First, while the three-fourths approval requirement may make it more difficult for a landowner to obtain a replat, it does not foreclose the possibility of a replat. Furthermore, provisions requiring a supermajority in the event of adjoining landowners’ protest to zoning changes are a common feature of state zoning laws and courts have concluded that such provisions are constitutional. Specifically, courts have held that these provisions do not impermissibly delegate legislative authority
and that they serve a legitimate purpose — protection of the interests of adjoining landowners. In response to the contention that a statute with a similar supermajority requirement violated the constitution by improperly delegating legislative authority, denying equal protection of the laws, and infringing upon the people’s right to elect legislators, one oft-quoted court stated,
These constitutional attacks are founded in a misconception of the nature of the protestants’ power. Rather than being legislative, it is merely an exercise of the inherent right of the people to petition their government . . . .
The statute does not prevent the governing body from amending its ordinance. It merely requires a percentage of vote greater than the usual majority where a proper protest has been filed. That the municipality should exercise extra diligence when it is making important changes in the property rights of citizens who object is obvious, and the Legislature has rightly exercised its discretion in predetermining the precise degree of extra diligence those citizens will be guaranteed. This is in conformity with recognized legislative powers.
Farmer v. Meeker, 163 A.2d 729, 733 (N.J.Sup.Ct. 1960) (citations omitted). Relying on this and other holdings, the Supreme Court of Florida specifically rejected the contention that a supermajority statute was arbitrary and unreasonable and not reasonably related to public health, safety, or welfare. See Hope v. City of Gainesville, 355 So.2d 1172, 1174 (Fla. 1977) (“It is clear that the purpose of a provision requiring a greater than ordinary vote for a change of the zoning classification upon the filing of protests is to confer a measure of added protection against unwanted or ill-considered change upon those property owners who would be most affected by it.”) (citing Farmer v. Meeker, 163 A.2d 729).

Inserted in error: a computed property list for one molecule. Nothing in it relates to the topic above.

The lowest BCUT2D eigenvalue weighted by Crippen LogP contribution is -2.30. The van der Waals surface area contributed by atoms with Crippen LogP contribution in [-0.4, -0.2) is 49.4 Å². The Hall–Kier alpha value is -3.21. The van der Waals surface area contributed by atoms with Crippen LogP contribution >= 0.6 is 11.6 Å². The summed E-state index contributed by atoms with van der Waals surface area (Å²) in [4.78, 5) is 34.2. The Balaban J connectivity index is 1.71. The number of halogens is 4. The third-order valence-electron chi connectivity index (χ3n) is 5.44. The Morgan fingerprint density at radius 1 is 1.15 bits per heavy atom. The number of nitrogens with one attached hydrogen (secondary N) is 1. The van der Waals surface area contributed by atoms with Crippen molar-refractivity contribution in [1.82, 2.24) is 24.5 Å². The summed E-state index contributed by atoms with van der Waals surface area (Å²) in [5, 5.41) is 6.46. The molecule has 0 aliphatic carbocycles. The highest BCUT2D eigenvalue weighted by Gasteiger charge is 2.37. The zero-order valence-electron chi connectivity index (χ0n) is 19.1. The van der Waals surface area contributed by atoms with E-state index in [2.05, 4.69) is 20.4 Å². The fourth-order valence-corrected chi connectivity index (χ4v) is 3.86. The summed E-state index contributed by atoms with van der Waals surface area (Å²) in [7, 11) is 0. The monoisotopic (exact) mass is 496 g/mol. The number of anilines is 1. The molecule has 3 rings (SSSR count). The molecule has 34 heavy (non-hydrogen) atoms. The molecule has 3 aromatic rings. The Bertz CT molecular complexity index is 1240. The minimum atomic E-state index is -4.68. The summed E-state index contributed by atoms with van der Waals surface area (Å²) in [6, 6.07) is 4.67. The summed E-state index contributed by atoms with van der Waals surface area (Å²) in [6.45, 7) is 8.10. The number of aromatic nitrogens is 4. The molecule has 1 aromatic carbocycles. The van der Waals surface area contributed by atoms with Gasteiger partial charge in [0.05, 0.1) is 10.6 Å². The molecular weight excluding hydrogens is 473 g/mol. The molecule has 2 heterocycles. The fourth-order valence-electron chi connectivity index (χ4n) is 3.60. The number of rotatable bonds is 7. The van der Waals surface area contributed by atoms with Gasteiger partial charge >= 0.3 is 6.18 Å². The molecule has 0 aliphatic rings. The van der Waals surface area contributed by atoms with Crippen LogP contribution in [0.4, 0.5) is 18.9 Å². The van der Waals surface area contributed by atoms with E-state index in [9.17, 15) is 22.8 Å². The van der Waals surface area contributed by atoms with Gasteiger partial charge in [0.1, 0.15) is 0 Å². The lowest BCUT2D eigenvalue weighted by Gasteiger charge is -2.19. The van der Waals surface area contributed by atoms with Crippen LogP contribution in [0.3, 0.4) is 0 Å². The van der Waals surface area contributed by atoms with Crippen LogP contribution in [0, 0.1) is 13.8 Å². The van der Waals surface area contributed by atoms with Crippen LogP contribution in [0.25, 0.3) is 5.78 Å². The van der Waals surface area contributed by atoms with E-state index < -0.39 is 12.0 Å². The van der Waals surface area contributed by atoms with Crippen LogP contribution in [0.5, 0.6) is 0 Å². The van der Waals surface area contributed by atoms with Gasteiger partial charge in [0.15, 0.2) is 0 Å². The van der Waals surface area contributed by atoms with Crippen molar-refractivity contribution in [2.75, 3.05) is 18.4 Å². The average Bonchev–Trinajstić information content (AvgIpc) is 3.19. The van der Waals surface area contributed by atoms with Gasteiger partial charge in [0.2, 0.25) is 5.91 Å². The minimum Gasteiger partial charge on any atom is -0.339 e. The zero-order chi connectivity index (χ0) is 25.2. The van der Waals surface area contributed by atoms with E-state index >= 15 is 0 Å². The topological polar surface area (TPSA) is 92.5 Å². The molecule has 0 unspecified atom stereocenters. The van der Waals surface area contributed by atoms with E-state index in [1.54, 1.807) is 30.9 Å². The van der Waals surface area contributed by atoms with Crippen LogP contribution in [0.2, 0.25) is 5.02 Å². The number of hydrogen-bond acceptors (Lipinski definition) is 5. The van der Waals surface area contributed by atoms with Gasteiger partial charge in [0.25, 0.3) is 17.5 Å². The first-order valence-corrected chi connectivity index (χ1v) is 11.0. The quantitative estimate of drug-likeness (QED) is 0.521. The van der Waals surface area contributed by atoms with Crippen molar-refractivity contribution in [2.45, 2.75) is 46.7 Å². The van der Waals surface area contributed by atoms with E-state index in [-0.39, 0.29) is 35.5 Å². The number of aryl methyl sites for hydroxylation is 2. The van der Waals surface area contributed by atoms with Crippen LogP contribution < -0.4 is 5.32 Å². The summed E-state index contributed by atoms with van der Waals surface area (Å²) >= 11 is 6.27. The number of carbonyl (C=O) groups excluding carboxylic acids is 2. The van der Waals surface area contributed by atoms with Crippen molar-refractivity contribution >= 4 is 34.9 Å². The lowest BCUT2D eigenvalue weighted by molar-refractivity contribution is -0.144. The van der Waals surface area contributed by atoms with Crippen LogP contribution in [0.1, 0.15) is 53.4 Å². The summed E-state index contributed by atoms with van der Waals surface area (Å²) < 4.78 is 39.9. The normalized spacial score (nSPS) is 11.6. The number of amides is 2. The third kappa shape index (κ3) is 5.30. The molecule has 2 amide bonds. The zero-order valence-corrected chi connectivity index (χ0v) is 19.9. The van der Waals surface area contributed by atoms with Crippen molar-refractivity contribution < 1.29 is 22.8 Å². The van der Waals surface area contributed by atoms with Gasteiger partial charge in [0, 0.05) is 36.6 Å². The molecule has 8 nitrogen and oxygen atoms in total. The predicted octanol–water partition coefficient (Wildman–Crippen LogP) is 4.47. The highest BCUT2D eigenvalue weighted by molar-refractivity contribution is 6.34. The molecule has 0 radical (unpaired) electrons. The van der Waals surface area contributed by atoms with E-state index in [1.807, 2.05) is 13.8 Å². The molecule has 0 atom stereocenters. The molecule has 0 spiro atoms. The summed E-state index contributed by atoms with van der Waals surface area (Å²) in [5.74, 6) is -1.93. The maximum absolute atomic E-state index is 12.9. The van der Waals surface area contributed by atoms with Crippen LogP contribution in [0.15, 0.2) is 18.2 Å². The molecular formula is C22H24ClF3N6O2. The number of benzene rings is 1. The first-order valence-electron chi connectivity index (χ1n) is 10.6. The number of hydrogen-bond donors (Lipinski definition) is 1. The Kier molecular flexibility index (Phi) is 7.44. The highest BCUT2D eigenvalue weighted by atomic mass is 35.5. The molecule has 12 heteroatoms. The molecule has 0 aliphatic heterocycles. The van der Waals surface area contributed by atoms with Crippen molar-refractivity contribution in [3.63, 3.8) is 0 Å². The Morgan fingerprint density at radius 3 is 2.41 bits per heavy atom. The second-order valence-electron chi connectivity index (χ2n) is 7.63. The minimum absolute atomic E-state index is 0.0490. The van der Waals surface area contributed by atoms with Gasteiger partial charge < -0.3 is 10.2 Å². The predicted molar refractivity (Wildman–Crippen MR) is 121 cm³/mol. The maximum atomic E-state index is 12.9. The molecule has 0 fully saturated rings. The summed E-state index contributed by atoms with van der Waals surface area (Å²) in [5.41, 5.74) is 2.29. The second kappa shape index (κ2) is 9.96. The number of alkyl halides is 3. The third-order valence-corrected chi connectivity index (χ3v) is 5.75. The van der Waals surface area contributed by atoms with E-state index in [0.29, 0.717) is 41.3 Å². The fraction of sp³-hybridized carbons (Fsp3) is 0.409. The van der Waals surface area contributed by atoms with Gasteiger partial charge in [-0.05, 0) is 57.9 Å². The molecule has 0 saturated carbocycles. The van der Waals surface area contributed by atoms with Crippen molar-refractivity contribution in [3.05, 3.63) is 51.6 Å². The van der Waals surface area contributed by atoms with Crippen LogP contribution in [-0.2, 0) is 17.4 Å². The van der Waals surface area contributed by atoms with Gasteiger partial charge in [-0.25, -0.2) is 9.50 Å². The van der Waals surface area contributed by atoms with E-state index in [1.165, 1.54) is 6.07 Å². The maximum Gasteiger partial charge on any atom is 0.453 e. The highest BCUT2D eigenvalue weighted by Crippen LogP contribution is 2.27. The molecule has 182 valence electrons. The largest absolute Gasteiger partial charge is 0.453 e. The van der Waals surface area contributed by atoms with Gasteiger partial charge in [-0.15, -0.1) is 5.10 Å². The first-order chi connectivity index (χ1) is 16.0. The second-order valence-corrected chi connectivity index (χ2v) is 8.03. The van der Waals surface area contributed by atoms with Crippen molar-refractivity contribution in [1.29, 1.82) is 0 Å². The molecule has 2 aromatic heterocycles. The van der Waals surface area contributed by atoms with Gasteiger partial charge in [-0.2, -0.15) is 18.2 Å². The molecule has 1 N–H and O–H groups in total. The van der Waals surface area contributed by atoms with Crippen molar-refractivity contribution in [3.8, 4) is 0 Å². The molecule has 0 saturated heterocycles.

For the reasons stated in these cases, we conclude that the section 212.015(c) supermajority requirement is not unconstitutional on its face. Of course, a particular planning commission decision disapproving a replat pursuant to section 212.015(c) may constitute a taking. The determination whether a particular planning commission decision disapproving a replat constitutes a taking involves questions of fact and is therefore beyond the purview of an attorney general opinion.
You ask whether section 212.015(c) lacks sufficient standards to guide the planning commission in voting on a proposed replat. Your letter suggests that planning commission members might decide to deny a proposed replat for personal or political reasons. We do not believe that this possibility makes the section 212.015(c) supermajority requirement unconstitutional on its face. First, this possibility is not unique to protested replat proposals, and could arise in the context of a platting or unprotested replatting decision. Second, chapter 212 is not devoid of standards. Local Government Code section 212.010 sets forth standards for approving plats. These standards apply equally to approvals of proposed replats. See Local Gov’t Code § 212.001(2) (“`Plat’ includes a replat.”). Of course, a particular decision to deny a protested replat proposal may be unreasonable or arbitrary, but the determination whether a particular decision is unreasonable or arbitrary involves questions of fact and is therefore beyond the purview of an attorney general opinion.